When I tell myself this story,

all the action takes place

under an empty sky.

Neighborhood bungalows

stare blankly into space;

no one cutting grass or walking dogs.

I might have been with Andrea,

or maybe just alone,

walking home from school;

long concrete stairs

cut into the grade from Blaine to 22nd—

blackberry, ivy knotting the rails, suffocating

the trees, but pretty,

and afternoon berries always warm.

I know it was afternoon

because he sits in a clump of shade

with his back to us,

wearing a gray suit;

not moving at all while we come down,

slowly crossing the flights

as if riding the tamest roller-coaster,

and then we’re on his stair,

close enough to see leaves under his shoe;

his belt and zipper.

Here is why I may have been alone:

when he said Touch it

no one else put out her hand.

He’s wearing a gray suit;

it must be afternoon because the sun

is low across his lap

and my hand has no nerves

to record the sensation;

I only have eyes to register the gray milk

emerging from where I could not say, exactly;

I don’t understand his geography.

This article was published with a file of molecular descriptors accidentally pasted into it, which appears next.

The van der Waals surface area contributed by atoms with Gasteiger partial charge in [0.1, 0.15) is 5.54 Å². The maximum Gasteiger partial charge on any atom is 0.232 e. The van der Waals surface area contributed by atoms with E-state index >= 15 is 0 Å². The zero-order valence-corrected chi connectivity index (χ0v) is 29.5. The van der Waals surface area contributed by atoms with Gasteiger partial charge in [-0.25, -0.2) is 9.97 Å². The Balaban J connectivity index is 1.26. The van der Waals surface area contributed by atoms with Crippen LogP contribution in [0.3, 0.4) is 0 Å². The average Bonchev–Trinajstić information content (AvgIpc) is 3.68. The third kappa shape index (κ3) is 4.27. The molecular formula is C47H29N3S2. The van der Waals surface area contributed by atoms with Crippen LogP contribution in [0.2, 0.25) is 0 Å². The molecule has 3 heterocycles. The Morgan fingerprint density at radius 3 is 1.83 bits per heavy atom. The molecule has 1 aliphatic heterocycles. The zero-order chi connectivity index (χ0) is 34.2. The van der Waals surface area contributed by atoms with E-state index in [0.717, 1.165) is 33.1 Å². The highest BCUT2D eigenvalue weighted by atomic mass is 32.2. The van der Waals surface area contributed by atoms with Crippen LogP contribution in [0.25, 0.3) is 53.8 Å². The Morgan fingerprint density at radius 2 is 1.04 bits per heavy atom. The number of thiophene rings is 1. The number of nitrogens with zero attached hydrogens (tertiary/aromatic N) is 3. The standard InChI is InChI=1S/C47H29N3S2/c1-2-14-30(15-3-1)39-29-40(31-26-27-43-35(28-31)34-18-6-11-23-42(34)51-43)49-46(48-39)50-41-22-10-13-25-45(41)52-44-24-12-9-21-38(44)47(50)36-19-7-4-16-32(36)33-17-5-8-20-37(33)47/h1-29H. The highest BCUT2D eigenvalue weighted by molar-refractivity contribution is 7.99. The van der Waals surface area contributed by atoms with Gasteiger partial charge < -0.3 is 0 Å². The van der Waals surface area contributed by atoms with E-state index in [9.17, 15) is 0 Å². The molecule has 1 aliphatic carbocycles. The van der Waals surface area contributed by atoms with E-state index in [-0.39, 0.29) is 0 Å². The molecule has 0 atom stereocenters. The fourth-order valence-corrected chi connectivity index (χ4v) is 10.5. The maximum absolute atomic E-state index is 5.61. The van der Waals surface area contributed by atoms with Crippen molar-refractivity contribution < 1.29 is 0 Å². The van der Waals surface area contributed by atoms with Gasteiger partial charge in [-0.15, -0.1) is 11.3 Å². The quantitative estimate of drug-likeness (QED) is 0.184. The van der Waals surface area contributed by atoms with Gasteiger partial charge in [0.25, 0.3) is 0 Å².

For years I knew I had done something unusual.

My secret, small as a seed.

I don’t remember what happened next

except in silence he continued

to sit there,

and I went on into Monday and kickball;

morning show and tell

beside classroom windows raised

to sunshine and traffic.

I boarded a plane,

held my baby daughter,

watched her smile at the breast;

tried to give her softness when she screamed.

Even lying in bed,

husband at my back,

turning to take him into my hands or mouth or body;

I have seen

no discernable effect,

at least not when I read my life

like a newspaper,

checking the progress of events.

Where is the seed now?

A million years ago, my body sealed a thorn.

My body numbed the spot,

climbed straight into light and air.

When I tell myself this story,

the action takes place

on a staircase,

where I obey him.

There are soft berries, ivy waving.

If I don’t move a muscle,

I’ll be able to watch my hands and mouth

trying to bud

the word no.

Kristin Fogdall
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